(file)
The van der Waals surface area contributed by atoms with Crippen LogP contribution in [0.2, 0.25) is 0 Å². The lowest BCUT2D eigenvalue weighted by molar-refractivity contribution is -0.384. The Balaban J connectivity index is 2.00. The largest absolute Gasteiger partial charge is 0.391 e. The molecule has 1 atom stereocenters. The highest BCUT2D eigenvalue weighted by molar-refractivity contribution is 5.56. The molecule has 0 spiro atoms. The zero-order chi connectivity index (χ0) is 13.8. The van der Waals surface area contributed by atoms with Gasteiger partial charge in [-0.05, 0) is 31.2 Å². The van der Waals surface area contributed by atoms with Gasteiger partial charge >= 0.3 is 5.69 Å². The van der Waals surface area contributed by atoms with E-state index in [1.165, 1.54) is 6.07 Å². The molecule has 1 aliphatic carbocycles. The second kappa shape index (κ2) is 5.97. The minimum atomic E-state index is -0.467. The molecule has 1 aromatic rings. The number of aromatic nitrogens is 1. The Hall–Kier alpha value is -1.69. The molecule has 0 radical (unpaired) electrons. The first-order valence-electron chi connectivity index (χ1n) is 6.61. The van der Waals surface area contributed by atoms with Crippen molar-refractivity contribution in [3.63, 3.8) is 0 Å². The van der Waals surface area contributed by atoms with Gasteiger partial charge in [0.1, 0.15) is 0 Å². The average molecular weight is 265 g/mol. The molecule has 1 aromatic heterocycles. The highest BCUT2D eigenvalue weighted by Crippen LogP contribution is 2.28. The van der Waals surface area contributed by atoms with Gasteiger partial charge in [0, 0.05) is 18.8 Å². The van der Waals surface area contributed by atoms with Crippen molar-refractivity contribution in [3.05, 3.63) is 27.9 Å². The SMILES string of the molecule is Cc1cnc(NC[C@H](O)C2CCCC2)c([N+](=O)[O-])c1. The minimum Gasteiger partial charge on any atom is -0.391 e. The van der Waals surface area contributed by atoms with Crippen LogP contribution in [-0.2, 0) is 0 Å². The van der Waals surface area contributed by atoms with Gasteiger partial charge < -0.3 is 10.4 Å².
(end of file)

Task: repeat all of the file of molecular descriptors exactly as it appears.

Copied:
The van der Waals surface area contributed by atoms with Crippen LogP contribution in [0.2, 0.25) is 0 Å². The lowest BCUT2D eigenvalue weighted by molar-refractivity contribution is -0.384. The Balaban J connectivity index is 2.00. The largest absolute Gasteiger partial charge is 0.391 e. The molecule has 1 atom stereocenters. The highest BCUT2D eigenvalue weighted by molar-refractivity contribution is 5.56. The molecule has 0 spiro atoms. The zero-order chi connectivity index (χ0) is 13.8. The van der Waals surface area contributed by atoms with Gasteiger partial charge in [-0.05, 0) is 31.2 Å². The van der Waals surface area contributed by atoms with Gasteiger partial charge >= 0.3 is 5.69 Å². The van der Waals surface area contributed by atoms with E-state index in [1.165, 1.54) is 6.07 Å². The molecule has 1 aliphatic carbocycles. The second kappa shape index (κ2) is 5.97. The minimum atomic E-state index is -0.467. The molecule has 1 aromatic rings. The number of aromatic nitrogens is 1. The Hall–Kier alpha value is -1.69. The molecule has 0 radical (unpaired) electrons. The first-order valence-electron chi connectivity index (χ1n) is 6.61. The van der Waals surface area contributed by atoms with Crippen molar-refractivity contribution in [3.63, 3.8) is 0 Å². The van der Waals surface area contributed by atoms with Gasteiger partial charge in [0.1, 0.15) is 0 Å². The average molecular weight is 265 g/mol. The molecule has 1 aromatic heterocycles. The highest BCUT2D eigenvalue weighted by Crippen LogP contribution is 2.28. The van der Waals surface area contributed by atoms with Gasteiger partial charge in [0, 0.05) is 18.8 Å². The van der Waals surface area contributed by atoms with Crippen molar-refractivity contribution in [3.05, 3.63) is 27.9 Å². The SMILES string of the molecule is Cc1cnc(NC[C@H](O)C2CCCC2)c([N+](=O)[O-])c1. The minimum Gasteiger partial charge on any atom is -0.391 e. The van der Waals surface area contributed by atoms with Crippen LogP contribution in [-0.2, 0) is 0 Å². The van der Waals surface area contributed by atoms with Gasteiger partial charge < -0.3 is 10.4 Å².